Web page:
Druva chose to build the new private cloud edition of its inSync endpoint data protection using OpenStack because of its object storage functionality, but the increasingly popular cloud platform still needs to improve in some key areas, according to CEO Jaspreet Singh.
The growing amount of backup and file sharing data that has to be stored by enterprises today represents a real challenge for IT departments, according to Druva. For CIOs who want to keep the data in-house, the problem is exasperated by on-premises storage that hasn’t kept pace with public cloud architectures for cost, scale and availability, it said.
The company hopes to change that with the new OpenStack-based version of inSync, which lets enterprises build a private cloud behind the firewall that can be used for automated backup of desktops, laptops, smartphones and tablets.
OpenStack’s Swift object storage allows enterprises to deploy inSync on commodity hardware and easily scale storage capacity. Files can be written to multiple disk drives as well as replicated to new locations in the cluster for high availability, according to Druva.
But while those capabilities made Druva choose OpenStack, there is still room for a lot of improvement. For example, the company offers its own management tools.
“The OpenStack management isn’t as mature as what vCloud Director offers, and that is a challenge that has to be solved in the future. ... It has to be much more robust and much more automated,” Singh said.
Other areas that need to mature to help propel wide adaption, include the compute fail over and fail-back functionality, and a more robust NoSQL database layer, according to Singh. So there are a couple of core challenges that Druva is now trying to go around, but they will be solved sometime in the future, Singh said.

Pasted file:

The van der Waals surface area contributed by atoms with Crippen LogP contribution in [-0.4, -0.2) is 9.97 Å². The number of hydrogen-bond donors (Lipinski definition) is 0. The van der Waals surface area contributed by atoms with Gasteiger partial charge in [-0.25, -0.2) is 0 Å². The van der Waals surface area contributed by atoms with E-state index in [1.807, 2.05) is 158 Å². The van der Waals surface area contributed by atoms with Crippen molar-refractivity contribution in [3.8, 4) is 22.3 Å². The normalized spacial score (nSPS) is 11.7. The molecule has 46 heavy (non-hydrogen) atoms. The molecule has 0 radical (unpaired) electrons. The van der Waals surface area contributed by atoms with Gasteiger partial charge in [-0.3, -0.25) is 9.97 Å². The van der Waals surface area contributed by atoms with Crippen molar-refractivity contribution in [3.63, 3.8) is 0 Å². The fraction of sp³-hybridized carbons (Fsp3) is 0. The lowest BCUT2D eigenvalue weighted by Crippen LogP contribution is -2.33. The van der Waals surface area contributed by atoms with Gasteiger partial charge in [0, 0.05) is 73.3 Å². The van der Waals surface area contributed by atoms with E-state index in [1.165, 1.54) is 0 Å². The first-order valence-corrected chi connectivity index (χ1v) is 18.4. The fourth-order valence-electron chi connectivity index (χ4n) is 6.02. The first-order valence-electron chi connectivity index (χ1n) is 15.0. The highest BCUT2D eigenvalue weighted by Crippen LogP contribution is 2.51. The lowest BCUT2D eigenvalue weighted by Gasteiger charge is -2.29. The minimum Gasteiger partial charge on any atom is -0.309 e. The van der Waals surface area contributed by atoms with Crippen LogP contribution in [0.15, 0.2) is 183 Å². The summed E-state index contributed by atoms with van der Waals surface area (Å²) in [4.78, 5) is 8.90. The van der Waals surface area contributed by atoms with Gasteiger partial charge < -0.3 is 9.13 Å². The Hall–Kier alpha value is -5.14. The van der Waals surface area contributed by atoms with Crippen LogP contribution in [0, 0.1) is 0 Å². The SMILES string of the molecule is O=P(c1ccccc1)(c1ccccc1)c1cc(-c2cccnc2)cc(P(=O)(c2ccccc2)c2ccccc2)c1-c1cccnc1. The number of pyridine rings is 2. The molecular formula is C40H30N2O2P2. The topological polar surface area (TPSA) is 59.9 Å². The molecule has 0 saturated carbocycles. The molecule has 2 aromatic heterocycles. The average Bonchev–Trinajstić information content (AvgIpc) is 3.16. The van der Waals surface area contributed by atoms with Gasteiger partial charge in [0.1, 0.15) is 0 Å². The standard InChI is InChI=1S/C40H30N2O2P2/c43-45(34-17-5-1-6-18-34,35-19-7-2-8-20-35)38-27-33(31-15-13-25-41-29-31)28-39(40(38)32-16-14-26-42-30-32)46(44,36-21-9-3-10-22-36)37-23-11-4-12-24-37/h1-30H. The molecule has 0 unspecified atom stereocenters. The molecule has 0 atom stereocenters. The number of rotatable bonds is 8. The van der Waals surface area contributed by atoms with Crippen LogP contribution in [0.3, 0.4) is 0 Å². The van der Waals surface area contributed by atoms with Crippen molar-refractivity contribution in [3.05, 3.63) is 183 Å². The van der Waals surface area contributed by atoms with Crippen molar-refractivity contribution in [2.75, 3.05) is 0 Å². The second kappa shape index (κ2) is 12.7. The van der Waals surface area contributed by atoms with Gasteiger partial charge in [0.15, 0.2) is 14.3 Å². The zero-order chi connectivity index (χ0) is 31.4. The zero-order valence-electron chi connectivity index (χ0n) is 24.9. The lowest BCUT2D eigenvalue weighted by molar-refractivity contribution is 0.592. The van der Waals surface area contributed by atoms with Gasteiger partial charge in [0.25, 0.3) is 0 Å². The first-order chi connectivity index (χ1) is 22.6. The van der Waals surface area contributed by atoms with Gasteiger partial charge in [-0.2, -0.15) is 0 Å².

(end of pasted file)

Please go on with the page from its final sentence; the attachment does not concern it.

The growing interest in OpenStack will help speed up the development.
“When we started to talk about OpenStack with some very large accounts we were actually surprised by the number enterprises that have started using it or have tried it,” Singh said.
As Druva’s software can be used to back up data stored on all types of clients, it has in the last five years seen the changes in what type of devices enterprises use.
“During the first three years of our existence it was mostly Windows laptops. But in the last two years there has been a sea change; Macs have become a must in a lot of large enterprise because the senior staff use them. These days iPhones and Android is also always part of the discussion,” Singh said.
The inSync platform—which also offers secure file sharing and data loss protection—can also be deployed on-premises, in a public cloud and or as a proprietary private cloud. The company charges per user and the number of features a company wants to use, and the cost starts at about $4 per month.